Mon Jan 12 11:58am EST
This is the real prize, don't ya know ...
Now in its fourth year, the Blog Poll is a weekly effort of dozens of college football-centric Web sites representing a wide array of schools under the oversight of founder/manager/guru Brian Cook at MGoBlog, and now appears on CBS Sportsline. It’s an effort to provide a more rigorous check on the mainstream polls that actually, like, count toward the mythical championship, and enthusiastically shines a light on its voters' biases. But mainly, it’s fun.
If there is one position I am absolutely certain about at the end of this chaotic year, it's Florida at No. 1. The Gators defeated 10 bowl teams (second-best was Oklahoma with seven), faced the second-toughest schedule in the nation based on opponents' collective winning percentage and won by the highest average margin of victory. Eleven of their 13 wins were by 23 points or more, with only one rock-bottom embarrassment on the schedule (The Citadel, which UF trounced by 51) and four wins over teams that finished in my top 15, twice as many as anyone else except Southern Cal, which beat three top-15 outfits. Florida beat two top five teams, Oklahoma and Alabama, by double digits. As I said on Friday, a missed extra point against Ole Miss -- which subsequently won nine and finished in everyone's top 15 its own self -- isn't nearly enough to bring a resumé that strong to earth. The Gators are No. 1, and for all of the (legitimate) talk of a split title, it's not close.
As for the teams that were snubbed from the mythical championship process, I throw my hands up. I don't see any foolproof way to distinguish between USC, Texas and Utah, and almost resent having to do it. For the record: All four teams deserved a chance at the title, and should be read as 2a, 2b and 2c here rather than two, three and four.
But the entry form doesn't give voters that option, so I came to that order -- USC, Texas, Utah -- the way I've tended to break ties all year: Who has the best wins? Texas arguably has the single best win, over Oklahoma, and Utah has a pair of strong wins over Alabama and TCU. But neither can quite match the three unadulterated blowouts the Trojans put on the best teams on their schedule. Considering the lopsided scores, USC had the best pair of wins (Penn State and Ohio State), the best trio of wins (PSU, OSU and Oregon), the best quartet of wins (PSU, OSU, Oregon, Cal) and so on, all the way down the schedule until you get to the Washington teams. The Huskies and Cougars are absolute death according to two of the indicators I use in the abstract, strength of schedule and opponents' combined winning percentage, but USC also beat them 125-0, so I decided not to let them diminish the Trojans' excellence at the top. Again, this can go any way you want it to:
I reiterate that the most underrated team by far in the final mainstream polls was Texas Tech, which was hit with a much more severe punishment than Alabama and Penn State for getting waxed in the bowl game, despite identical 11-2 records and virtually identical season arcs (strong start, tough late loss to ruin a perfect season, sour finish in the bowl). The Raiders' win over Texas remains about as impressive as any single victory anyone collected all season, and Oklahoma State, Nebraska and Kansas aren't bad heads to have on your wall, either -- especially compared to Ohio State and Georgia, which for some reason leapt Tech in the AP and Coaches polls for ... I dunno, beating Michigan State? Only losing to Texas by three? I'm not sure what's going on with Tech in those polls, but late fade aside, the Raiders had a legitimate top-10 season in my opinion. Even if you heavily weigh your order to the end of the season (which I do not) you certainly can't separate them from Alabama and Penn State; other than maybe TCU, I don't know who has any claim to move in front of that trio, which looks about the same to me.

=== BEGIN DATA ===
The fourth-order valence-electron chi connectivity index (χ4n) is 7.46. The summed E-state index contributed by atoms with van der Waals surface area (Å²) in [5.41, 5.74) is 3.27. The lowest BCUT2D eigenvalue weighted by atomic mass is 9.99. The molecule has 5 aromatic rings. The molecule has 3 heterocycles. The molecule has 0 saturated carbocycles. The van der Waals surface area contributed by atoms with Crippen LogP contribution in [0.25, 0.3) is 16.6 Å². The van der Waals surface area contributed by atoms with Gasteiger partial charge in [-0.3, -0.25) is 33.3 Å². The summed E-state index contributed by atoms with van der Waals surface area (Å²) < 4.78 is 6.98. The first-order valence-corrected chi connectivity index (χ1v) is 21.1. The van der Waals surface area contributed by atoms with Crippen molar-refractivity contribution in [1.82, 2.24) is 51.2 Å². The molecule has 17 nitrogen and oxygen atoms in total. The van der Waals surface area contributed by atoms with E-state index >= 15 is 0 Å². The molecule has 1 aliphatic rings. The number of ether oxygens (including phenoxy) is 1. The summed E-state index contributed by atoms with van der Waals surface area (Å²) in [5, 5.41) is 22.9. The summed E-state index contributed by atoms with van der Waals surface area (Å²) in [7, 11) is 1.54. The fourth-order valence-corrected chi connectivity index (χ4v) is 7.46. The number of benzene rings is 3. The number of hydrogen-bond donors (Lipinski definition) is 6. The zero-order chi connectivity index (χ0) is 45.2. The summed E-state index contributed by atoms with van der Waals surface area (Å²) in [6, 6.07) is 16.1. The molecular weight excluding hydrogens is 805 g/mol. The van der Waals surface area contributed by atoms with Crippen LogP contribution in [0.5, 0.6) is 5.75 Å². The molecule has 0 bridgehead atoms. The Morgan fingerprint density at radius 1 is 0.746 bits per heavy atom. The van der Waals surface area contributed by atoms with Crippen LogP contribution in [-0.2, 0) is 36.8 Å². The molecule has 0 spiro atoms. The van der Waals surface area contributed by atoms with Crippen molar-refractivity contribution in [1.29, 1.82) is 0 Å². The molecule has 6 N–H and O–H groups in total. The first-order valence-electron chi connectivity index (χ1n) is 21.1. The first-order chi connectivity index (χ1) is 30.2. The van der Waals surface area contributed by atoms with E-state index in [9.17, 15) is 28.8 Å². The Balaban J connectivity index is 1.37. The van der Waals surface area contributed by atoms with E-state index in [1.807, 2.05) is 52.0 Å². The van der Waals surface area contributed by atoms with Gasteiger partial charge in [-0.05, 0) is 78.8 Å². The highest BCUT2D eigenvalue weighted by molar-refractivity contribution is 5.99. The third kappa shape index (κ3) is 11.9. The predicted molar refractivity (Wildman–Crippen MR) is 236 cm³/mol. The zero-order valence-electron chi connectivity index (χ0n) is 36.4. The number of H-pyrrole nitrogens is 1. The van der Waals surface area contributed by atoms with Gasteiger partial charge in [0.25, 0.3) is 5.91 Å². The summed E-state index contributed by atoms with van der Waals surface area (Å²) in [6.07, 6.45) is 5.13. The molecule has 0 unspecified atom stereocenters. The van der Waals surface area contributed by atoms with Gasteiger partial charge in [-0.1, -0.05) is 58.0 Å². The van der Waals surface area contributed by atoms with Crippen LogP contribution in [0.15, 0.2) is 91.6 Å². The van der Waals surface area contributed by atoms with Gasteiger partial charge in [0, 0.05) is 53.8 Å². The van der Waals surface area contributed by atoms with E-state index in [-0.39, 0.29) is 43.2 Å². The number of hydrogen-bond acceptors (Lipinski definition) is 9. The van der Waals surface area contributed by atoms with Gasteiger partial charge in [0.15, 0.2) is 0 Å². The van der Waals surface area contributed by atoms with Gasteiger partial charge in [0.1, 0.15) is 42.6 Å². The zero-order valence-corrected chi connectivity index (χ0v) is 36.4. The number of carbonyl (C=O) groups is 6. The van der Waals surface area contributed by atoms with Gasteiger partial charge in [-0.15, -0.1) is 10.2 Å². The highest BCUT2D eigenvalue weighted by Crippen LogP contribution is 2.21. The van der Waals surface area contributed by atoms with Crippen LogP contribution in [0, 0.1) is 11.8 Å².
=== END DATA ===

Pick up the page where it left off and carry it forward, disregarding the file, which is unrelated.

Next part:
I spent most of November arguing against the sanctity of head-to-head, but it is useful here among very closely-ordered teams with no real separation on one another: Boise State is one ahead of Oregon because Boise beat Oregon; Florida State is one ahead of Virginia Tech because FSU beat Virginia Tech; the Hokies are one ahead of Cincinnati because they beat Cincy; Oregon State is one ahead of Pittsburgh because OSU beat Pitt; Cal is one ahead of Michigan State (a revision from my draft ballot) because Cal beat MSU; the Spartans are one ahead of Iowa because they beat Iowa, somehow. You've got the West Virginia-North Carolina-Boston College-Wake Forest win chain going in the 'Waiting' section, too. That's about as much discussion as those teams deserve.
Per Pollmaster Brian's instructions, next year's Blog Poll is cancelled: Spots 1 through 24 will be occupied by Tim Tebow, and Duke will be No. 25 throughout the season. Thanks for reading and for suggestions all year, and especially for accepting the idea that East Carolina can be No. 1, at least temporarily.